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FCA cleared in complaint over investigation amid ‘poor advice’ concerns

Firm accused the FCA of intimidation and blackmail during investigation linked with ‘poor advice’ concerns

The Complaints Commissioner has ruled in the FCA’s favour after a firm complained about how the regulator investigated its business amid concerns about “poor advice”.

The firm initially complained to the regulator in November 2016. There were four parts to the complaint identified by the FCA.

According to the Complaints Commissioner decision, the firm alleged an FCA supervisor was “intimidating and threatening” in attempting to coerce it to agree to a voluntary requirement and wanted this to be completed in an unreasonable timeframe.

The decision says the firm sought legal advice because it did not agree with the FCA that its product was non-standard.

The firm also alleged that during an interview several FCA enforcement staff members were passing post-it notes to one another and “continually pointing at things”. The firm also said one staff member made a “chopping gesture” to stop another staff member from continuing down a line of questioning that might have been detrimental to the FCA’s case.

The firm claimed the FCA blackmailed another firm into telling the complaining firm’s clients that they were invested in a non-standard product. The complaining firm said this led to a large number of enquiries and a potential liability of £6m.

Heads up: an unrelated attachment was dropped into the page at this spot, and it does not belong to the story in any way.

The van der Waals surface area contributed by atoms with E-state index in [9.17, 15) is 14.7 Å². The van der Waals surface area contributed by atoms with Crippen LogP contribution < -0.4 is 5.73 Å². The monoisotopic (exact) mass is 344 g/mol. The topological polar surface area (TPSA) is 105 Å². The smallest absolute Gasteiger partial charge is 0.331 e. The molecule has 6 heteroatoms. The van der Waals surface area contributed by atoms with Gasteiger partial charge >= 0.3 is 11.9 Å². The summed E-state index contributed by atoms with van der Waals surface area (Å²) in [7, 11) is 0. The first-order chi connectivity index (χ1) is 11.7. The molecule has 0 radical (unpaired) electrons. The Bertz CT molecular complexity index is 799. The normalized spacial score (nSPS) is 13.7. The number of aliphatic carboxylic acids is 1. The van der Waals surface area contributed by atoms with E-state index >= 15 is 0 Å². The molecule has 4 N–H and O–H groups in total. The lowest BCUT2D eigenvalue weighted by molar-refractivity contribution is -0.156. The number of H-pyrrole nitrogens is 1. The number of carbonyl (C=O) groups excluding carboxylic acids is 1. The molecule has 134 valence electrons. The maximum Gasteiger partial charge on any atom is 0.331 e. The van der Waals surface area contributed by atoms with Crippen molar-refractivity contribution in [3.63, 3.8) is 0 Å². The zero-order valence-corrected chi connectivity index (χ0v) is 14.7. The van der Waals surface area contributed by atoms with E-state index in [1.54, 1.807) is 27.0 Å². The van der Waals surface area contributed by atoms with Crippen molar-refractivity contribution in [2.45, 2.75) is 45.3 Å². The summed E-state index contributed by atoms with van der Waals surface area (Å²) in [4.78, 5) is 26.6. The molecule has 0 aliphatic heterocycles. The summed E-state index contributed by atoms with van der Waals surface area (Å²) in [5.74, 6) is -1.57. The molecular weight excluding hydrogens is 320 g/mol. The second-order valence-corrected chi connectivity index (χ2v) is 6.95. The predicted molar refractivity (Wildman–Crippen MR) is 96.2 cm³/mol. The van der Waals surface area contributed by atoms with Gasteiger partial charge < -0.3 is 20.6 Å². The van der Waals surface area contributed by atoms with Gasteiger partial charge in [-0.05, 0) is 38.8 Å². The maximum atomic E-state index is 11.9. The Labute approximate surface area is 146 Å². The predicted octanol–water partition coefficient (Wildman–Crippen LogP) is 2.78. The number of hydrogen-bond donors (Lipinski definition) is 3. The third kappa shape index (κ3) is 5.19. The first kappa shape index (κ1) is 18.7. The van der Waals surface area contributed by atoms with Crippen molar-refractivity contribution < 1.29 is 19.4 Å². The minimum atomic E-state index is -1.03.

The firm also complained about how he had been treated by the FCA’s whistleblowing team when it contacted them with information about another firm.

The firm complained that the whistleblowing team told them to “fill your boots” when it suggested it would raise its concerns with the Action Fraud agency.

The FCA’s response

The FCA issued an initial complaint response on 13 March 2017, which did not uphold any element of the complaint. The firm then referred the complaint to the Complaints Commissioner.

In relation to the voluntary requirement, the Complaints Commissioner decision says the FCA complaint response considered the firm was given a reasonable amount of time to file the document given the “serious nature of the concerns”.

It also said reference to non-standard products was left out of the voluntary requirement after representation from the firm’s solicitor.

The FCA supervisor agreed to this because: “the FCA’s concerns were far broader than whether the products were standard or not and indicated that even if the products were standard, the customers had still received poor advice”.

In relation to the passing of notes in the interview, the Complaints Commissioner says interview recordings do not reveal evidence of bullying or intimidation tactics.

The FCA could not make “conclusive findings” about gestures made or note passing because enforcement interviews are not videoed. However, staff did tell him it was not unusual for team members to pass each other notes or point out relevant information.

The Complaints Commissioner decision says: “It should be remembered that the purpose of such interviews is to gather evidence and test concerns about alleged regulatory breaches. The complaints investigator concluded it was not possible to state whether the passing of notes during your interviews could be perceived as an intimidation tactic.”